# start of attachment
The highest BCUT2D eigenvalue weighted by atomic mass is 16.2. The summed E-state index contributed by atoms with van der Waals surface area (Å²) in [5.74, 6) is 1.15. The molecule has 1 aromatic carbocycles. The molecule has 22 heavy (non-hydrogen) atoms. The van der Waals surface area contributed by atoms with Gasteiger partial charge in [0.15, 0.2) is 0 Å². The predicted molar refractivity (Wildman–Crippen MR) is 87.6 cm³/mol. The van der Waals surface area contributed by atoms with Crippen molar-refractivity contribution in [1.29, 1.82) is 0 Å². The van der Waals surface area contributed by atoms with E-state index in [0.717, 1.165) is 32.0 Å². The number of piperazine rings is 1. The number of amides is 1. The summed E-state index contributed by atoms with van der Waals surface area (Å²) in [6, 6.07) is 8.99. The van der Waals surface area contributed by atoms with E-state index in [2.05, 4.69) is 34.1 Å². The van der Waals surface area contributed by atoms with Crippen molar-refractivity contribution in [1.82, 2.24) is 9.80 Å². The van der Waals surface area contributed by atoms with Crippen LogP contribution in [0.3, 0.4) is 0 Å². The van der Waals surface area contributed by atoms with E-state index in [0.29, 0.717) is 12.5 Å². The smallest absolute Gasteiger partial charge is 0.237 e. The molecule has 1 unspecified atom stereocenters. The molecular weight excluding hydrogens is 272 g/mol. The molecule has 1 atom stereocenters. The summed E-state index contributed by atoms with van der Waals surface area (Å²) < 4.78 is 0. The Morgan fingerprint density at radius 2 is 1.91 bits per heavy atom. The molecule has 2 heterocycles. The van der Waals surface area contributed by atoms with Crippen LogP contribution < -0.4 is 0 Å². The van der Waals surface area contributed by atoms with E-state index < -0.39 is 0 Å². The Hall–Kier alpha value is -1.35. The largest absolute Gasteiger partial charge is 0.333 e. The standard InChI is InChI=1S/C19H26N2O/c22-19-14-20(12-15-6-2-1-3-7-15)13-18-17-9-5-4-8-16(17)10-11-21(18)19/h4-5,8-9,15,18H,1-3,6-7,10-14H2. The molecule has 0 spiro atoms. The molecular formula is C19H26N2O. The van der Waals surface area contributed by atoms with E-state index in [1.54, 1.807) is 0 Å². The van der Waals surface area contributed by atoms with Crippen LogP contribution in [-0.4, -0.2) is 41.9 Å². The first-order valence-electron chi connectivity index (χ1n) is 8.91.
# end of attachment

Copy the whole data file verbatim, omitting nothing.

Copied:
The highest BCUT2D eigenvalue weighted by atomic mass is 16.2. The summed E-state index contributed by atoms with van der Waals surface area (Å²) in [5.74, 6) is 1.15. The molecule has 1 aromatic carbocycles. The molecule has 22 heavy (non-hydrogen) atoms. The van der Waals surface area contributed by atoms with Gasteiger partial charge in [0.15, 0.2) is 0 Å². The predicted molar refractivity (Wildman–Crippen MR) is 87.6 cm³/mol. The van der Waals surface area contributed by atoms with Crippen molar-refractivity contribution in [1.29, 1.82) is 0 Å². The van der Waals surface area contributed by atoms with E-state index in [0.717, 1.165) is 32.0 Å². The number of piperazine rings is 1. The number of amides is 1. The summed E-state index contributed by atoms with van der Waals surface area (Å²) in [6, 6.07) is 8.99. The van der Waals surface area contributed by atoms with E-state index in [2.05, 4.69) is 34.1 Å². The van der Waals surface area contributed by atoms with Crippen molar-refractivity contribution in [1.82, 2.24) is 9.80 Å². The van der Waals surface area contributed by atoms with Crippen LogP contribution in [0.3, 0.4) is 0 Å². The van der Waals surface area contributed by atoms with E-state index in [0.29, 0.717) is 12.5 Å². The smallest absolute Gasteiger partial charge is 0.237 e. The molecule has 1 unspecified atom stereocenters. The molecular weight excluding hydrogens is 272 g/mol. The molecule has 1 atom stereocenters. The summed E-state index contributed by atoms with van der Waals surface area (Å²) < 4.78 is 0. The Morgan fingerprint density at radius 2 is 1.91 bits per heavy atom. The molecule has 2 heterocycles. The van der Waals surface area contributed by atoms with Crippen LogP contribution < -0.4 is 0 Å². The van der Waals surface area contributed by atoms with E-state index < -0.39 is 0 Å². The Hall–Kier alpha value is -1.35. The largest absolute Gasteiger partial charge is 0.333 e. The standard InChI is InChI=1S/C19H26N2O/c22-19-14-20(12-15-6-2-1-3-7-15)13-18-17-9-5-4-8-16(17)10-11-21(18)19/h4-5,8-9,15,18H,1-3,6-7,10-14H2. The molecule has 0 spiro atoms. The molecular formula is C19H26N2O. The van der Waals surface area contributed by atoms with E-state index in [1.54, 1.807) is 0 Å². The van der Waals surface area contributed by atoms with Crippen LogP contribution in [-0.4, -0.2) is 41.9 Å². The first-order valence-electron chi connectivity index (χ1n) is 8.91.